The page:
Law Minister Ravi Shankar Prasad reiterated the government's stand against triple talaq and polygamy. He added that such practices were anti-women, violated the Constitution and that even Muslim countries had reformed their matrimonial laws to put an end to them.
"The point is, if India is a secular country, can women of a particular community be allowed to live in a practice which makes them vulnerable, which discriminates and robs them of their dignity?" Prasad said.
"We respect the right to faith but every pernicious or unreasonable practice cannot be held integral to a faith,” he said. Bangladesh, Afghanistan, Morocco, Tunisia, Turkey, Indonesia, Egypt, Iran and Pakistan were among those that had amended such laws.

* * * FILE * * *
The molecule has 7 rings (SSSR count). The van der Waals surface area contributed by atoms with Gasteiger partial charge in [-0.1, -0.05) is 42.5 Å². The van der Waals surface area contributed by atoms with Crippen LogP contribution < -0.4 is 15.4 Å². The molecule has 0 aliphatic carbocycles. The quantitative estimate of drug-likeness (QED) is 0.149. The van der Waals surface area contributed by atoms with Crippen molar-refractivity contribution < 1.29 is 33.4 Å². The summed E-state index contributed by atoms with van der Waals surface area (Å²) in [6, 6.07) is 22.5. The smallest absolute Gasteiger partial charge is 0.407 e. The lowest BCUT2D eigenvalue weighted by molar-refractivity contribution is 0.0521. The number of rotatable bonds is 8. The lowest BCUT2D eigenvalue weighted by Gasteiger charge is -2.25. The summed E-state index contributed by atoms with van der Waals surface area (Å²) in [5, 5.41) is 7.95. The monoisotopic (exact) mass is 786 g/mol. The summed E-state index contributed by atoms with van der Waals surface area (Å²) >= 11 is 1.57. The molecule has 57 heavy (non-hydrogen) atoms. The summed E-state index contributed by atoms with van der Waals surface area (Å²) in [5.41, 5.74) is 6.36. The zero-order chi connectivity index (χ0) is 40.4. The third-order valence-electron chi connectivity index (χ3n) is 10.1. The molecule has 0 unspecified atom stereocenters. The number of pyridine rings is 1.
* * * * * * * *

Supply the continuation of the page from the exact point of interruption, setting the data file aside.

"My take is that more than one dozen Islamic countries changing matrimonial laws was not found to be violative of Sharia. How can the same argument be entertained in a secular country like India?", said the Law Minister.
The Centre told the Supreme Court on Friday that triple talaq and polygamy needed to be abolished as they violated the Constitution, gender equality and women's dignity.
Prasad said there was unanimity within the ruling Bharatiya Janata Party on the matter and added that it was "politics-neutral" because India is a secular country and not a "theocracy".